Burundi asks South Africa to play "an active role" in peace process
Buyoya has requested South Africa to play "an active role" in ending the Burundi conflict and said he would like to see South Africa facilitating talks between his government and rebel movements, news organisations reported on Monday. "South Africa's experience in achieving a negotiated solution to its own problems could be beneficially applied in Burundi," the 'Business Day' newspaper quoted Buyoya as saying at the weekend at a meeting with his South African counterpart, Thabo Mbeki. Buyoya said he would like to see Mbeki use his influence internationally to make the world see the issue of violence in Burundi in a more realistic way, it added.
Buyoya also regretted that after the lifting of the regional embargo on the country, it was incomprehensible that development assistance from the international community had not resumed. "Perhaps some key players in the western world do not understand the realities of Burundi. Mbeki could contribute in this regard by making some of those people in the west understand that denying assistance to Burundi is not the best thing for our peace process," the paper quoted Buyoya as saying.
Mbeki says DRC peace must cover Burundi militias
Mbeki said during the weekend meetings with Buyoya that the involvement of Burundian militias in DRC conflict would have to be resolved before peace in the Great Lakes region could be secured, South Africa Press Agency reported on Monday. "There are armed groups from Burundi that are involved in that military conflict. The resolution of the Congolese problem will require that that particular matter should also be addressed in the same way that it was agreed that the Interahamwe from Rwanda should also be addressed", SAPA quoted Mbeki as saying.
On the Burundi peace process in Arusha, Mbeki said: "It is clear progress is being made to find a solution ... our hope is that agreement can be reached before the end of the year." He said it was important that South Africa increased its contact with all the various forces in Burundi "to encourage them to participate fully, openly and in an honest and frank manner in finding a solution" and that South Africa was keen that "everything should be done to assist the socioeconomic recovery of Burundi."
Mbeki also renewed the appointment of Deputy Director-General of Foreign Affairs for Africa, Welili Nhlapo, as his special envoy to Burundi.
RWANDA: Affected people greatly concentrated in northwest
A report by the UN Office for the Coordination of Humanitarian Affairs (UN OCHA) has set the number of "affected people" requiring humanitarian assistance in Rwanda at 673,003 - a figure that includes over half a million IDPs in addition to 33,711 refugees, 6,569 unaccompanied children and 124,198 detainees. The vast majority of IDPs, numbering 365,414, were in Ruhengeri while 143,111 were in Gisenyi, the report said. Some 17,000 refugees at Byumba and 14,500 at Kibuye accounted for most of their number, with much smaller pockets in Kigali, Gikongoro and Cyangugu. The detained people included in the number of affected people included a large number of long-term detainees kept in conditions which amounted to "cruel, inhuman and degrading treatment", according to an Amnesty International report from mid-June, cited by UN OCHA.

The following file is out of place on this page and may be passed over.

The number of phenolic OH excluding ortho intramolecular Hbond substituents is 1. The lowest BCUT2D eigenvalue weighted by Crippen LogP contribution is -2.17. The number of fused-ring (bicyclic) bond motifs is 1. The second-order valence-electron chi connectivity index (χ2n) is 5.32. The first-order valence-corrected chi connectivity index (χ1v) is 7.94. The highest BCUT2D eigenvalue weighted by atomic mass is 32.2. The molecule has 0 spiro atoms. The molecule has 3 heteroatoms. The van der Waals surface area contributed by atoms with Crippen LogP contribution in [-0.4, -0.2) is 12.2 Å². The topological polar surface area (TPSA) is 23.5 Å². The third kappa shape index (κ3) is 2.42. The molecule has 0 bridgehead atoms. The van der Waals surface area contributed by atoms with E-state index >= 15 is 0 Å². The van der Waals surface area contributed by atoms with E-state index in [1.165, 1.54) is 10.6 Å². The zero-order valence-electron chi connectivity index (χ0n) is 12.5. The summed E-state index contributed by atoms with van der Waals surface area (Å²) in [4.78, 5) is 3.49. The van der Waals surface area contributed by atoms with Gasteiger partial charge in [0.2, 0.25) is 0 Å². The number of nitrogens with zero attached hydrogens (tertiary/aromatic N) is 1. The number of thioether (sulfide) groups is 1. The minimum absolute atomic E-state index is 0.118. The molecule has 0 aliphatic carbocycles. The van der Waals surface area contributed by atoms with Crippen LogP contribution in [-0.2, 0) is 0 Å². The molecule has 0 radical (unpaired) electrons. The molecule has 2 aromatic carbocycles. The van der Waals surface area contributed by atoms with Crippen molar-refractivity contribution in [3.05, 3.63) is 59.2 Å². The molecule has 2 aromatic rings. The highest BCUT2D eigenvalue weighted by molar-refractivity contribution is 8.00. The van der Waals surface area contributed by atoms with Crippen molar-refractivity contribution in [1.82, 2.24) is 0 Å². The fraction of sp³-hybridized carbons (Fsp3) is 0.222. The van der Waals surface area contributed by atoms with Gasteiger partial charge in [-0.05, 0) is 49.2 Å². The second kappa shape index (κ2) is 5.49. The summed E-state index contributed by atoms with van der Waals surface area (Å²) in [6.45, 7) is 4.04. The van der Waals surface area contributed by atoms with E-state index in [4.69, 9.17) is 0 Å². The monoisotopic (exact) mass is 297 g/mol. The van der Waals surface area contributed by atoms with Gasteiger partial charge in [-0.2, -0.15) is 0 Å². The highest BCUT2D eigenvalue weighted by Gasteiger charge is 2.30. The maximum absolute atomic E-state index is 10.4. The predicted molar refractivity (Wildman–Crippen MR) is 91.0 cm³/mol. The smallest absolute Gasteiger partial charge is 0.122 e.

Government fears DRC returnees include Interahamwe
The Rwandan authorities are concerned that a proportion of the estimated 13,000 Rwandan returnees from North Kivu in the DRC into Gisenyi and Ruhengeri prefectures could be Hutu Interahamwe rebels. Unconfirmed reports estimated that between 1,000 and 2,000 Interahamwe militia members have entered the country and were lying low in Gishwati forest, a OCHA report stated. However, screening and re-education activities were ongoing and up to 30,000 more Rwandans were expected to return in the next few months, it added. In addition to the returnees from North Kivu, there have been 2,462 other returnees, mostly from South Kivu but also from Burundi and Uganda, the report added.
REPUBLIC OF CONGO: Pool civilians bombed "daily," militia says
Ninja militia allied to former prime minister Bernard Kolelas, responding to the government's recent call for rebels to renounce violence, have said they would not lay down their weapons "until the Brazzaville regime stops bombing southern regions of the Congo, notably in Pool." In a statement received by IRIN on Tuesday, the Haut Commandment des Forces Congolaises de Liberation-Ninjas (FCL-Ninjas) charged that the government's "daily bombardment" of civilian populations was being conducted "with the massive assistance of foreign occupation troops, and of African and European mercenaries."
Meanwhile, the Congolese army has claimed in an unconfirmed
report to have killed 15 rebels in clashes at Loutete
on the strategically important Brazzaville-Pointe Noire
railway line, sustaining minimal casualties itself,
the South African Broadcasting Corporation reported
UGANDA: Army claims to have killed 14 ADF rebels
The Uganda People's Defence Forces (UPDF) reportedly killed 14 rebels of the Allied Democratic Front (ADF) in an ambush recently, the semi-official 'New Vision' newspaper said. The army claimed it engaged the rebels as they crossed from Semliki National Park to a new headquarters in Kikura, eastern DRC. The paper quoted a military source as saying the rebels numbered 30 to 40 and were carrying drugs and foodstuff "looted" from Bundibugyo in western Uganda. "Fourteen were killed in one spot, and many wounded, in a deadly morning ambush," he claimed.
Nairobi, 31 August 1999, 16:00 GMT
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Copyright (c) UN Office for the Coordination of Humanitarian Affairs 1999
Editor: Dr. Ali B. Ali-Dinar, Ph.D